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Sorry fellas, I’m still here…

photo by Chandra

In July 2007, I received a letter from an insurance company with whom I have a small annuity. They pay me about $230 a year around my birthday, which is in July.


The letter, addressed to ‘Estate of (me)’ says:

‘Dear Sir/Madam:

We have recently been advised of the death of (me). On behalf of (them) please accept my deepest sympathy on your loss.

In order to determine our requirements we require the following:

1) Date of death

2) Name and address of the person handling the Estate

Upon receipt of this information, I will write you regarding this policy.

Should you have any questions or concerns, please do not hesitate to contact me.

Sincerely, etc.’

My death was a total surprise to me

My death at the time was a total surprise to me, and since I did have a concern, I called the guy who signed the letter and asked how come I hadn’t been advised of my death and he had.

I also asked who told him I died. He personally didn’t know because he’s only the guy who writes the letters.

I was deeply saddened to learn of my demise.


I was deeply saddened to learn of my demise as you can imagine. I still had some mischief in mind.

Was I really dead? Was I a ghost? I tried walking through my bedroom wall, it wasn’t a good idea. All I got for my effort was a bruised nose. Oh, well — I was obviously still here.

Was I a ghost?

Concerned about losing the $200 they’d already mailed me, they had immediately put a stop payment on the cheque I’d just received, signed and deposited at my bank. It had to be replaced later so they at least got to hold on to my two hundred bucks longer. I hope that made up for the disappointment of my not being dead.

Well fellas, I’m still here…


Well, here it is 2020, and while looking for something else, I found their old letter. How can anyone throw away a gem like that? When was the last time you were notified of your death?


Well, sorry fellas, I’m still here and have no plans of checking out soon. I intend to stick around and make trouble for as long as I can. I’m not quite done with this adventure yet.

Thy Will Be Done — and the sooner the better

Serious stuff (photo by Timothy Stark)

Serious stuff
(photo by Timothy Stark)

My friend Steve, who had a neighbour going through the hell of a recent death where there was no will, suggested I write this post following my essay on doctor-assisted suicide (February, 2015). I got caught up with other ideas, however Steve was right. Wills are vital although families can still go through hell when a will does exist. If well thought out however, and done with the help of a lawyer, a will can be a blessing.

Plan ahead and achieve what you want

Plan ahead and achieve what you want

Money is easy to divide, but siblings may quarrel over possessions of real or sentimental value and never speak to each other again anyway. Why is that? And why so often? For one, they say we choose our friends but not our families. It may also be because when a parent dies, we are in mourning. We mourn if our relationship was fabulous, or because it wasn’t. We all carry baggage. Perhaps we were not the favorite child, or some other complicated familial issue exists.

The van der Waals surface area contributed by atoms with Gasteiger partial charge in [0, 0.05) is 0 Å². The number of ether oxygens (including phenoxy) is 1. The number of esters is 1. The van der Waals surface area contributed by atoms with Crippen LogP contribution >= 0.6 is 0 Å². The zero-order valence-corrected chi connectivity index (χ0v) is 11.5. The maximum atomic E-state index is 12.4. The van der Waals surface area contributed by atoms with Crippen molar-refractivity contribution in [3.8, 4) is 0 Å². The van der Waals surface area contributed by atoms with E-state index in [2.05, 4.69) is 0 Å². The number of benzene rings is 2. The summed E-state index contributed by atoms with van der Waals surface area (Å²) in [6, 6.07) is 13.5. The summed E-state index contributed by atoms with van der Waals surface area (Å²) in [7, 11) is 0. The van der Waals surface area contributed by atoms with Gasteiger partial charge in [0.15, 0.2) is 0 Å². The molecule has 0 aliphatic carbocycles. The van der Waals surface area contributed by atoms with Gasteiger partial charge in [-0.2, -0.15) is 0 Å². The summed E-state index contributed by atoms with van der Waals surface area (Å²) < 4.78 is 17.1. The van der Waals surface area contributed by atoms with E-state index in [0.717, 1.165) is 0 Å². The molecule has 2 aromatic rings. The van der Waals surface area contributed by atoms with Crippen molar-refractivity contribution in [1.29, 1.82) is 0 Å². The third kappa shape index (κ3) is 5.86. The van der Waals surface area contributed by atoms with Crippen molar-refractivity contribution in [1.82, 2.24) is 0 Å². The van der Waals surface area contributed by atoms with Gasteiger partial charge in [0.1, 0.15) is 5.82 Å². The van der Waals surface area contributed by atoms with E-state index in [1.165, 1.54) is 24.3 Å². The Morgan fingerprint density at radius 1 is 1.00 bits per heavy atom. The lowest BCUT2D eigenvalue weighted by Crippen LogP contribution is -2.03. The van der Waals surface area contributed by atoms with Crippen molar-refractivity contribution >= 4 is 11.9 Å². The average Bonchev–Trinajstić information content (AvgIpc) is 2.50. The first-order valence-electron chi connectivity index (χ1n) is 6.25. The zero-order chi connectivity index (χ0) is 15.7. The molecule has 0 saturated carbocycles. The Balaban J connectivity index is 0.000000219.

I did more for him than you did!

I did more for him than you did!

Severing ties with siblings we may never have felt close to is easier after a parent’s death, especially when YOU wanted that dish or cup or ring. True, wills can’t fix everything, but they are necessary. I have one and update it every five years — family situations and laws change. I strongly believe all wills require the help of a lawyer and your own input. Lawyers know the questions to ask.

She always liked you better than me

She always liked you better than me

Millions of older folk will keel over and leave an unprecedented amount of shekels behind. Who gets yours matters and should be up to you. In spite of our wealth, it is estimated seven out of 10 seniors haven’t bothered to draw up a will. If you are one of the millions who will die intestate (without a will) you will have no control of the distribution of your estate. No matter how long you live or how young you may be, unless you’re related to Dracula, you do need a will. My advice? Do it now.

In a will, you can appoint an executor to handle your affairs, or a guardian to care for very young children (with the chosen guardian/s knowledge and agreement, of course). With professional assistance you can combine estate planning with philanthropy, as well as benefit from tax advantages by organizing charitable programs beforehand. Community non-profits enrich our lives in more ways than we realize. Its easy to take such services for granted, but governments keep cutting back and alternative sources of funding are drastically needed. (Consider using ‘Leave a Legacy’ if it exists where you are.)

Try to specify who you want to have which possessions, even those of no great value. This can avoid battles later. Better still, try to give your children things they like while you are still here — this is something I’ve been trying to accomplish. I no longer entertain much and don’t use or need some of the things I used to. Every time I send my visiting offspring home with something, I feel lighter.full house

And one thing more, be kind. Clear out as much of the stuff you’ve accumulated during your lifetime as you can. It will make things easier for those you love at what will be a difficult time. Friends who have had to deal with huge amounts of possessions after losing a parent often tell me how painful it is for them.

Enjoy your life’s adventures to the fullest, have as many pleasures as possible, and do your best not to leave a mess behind.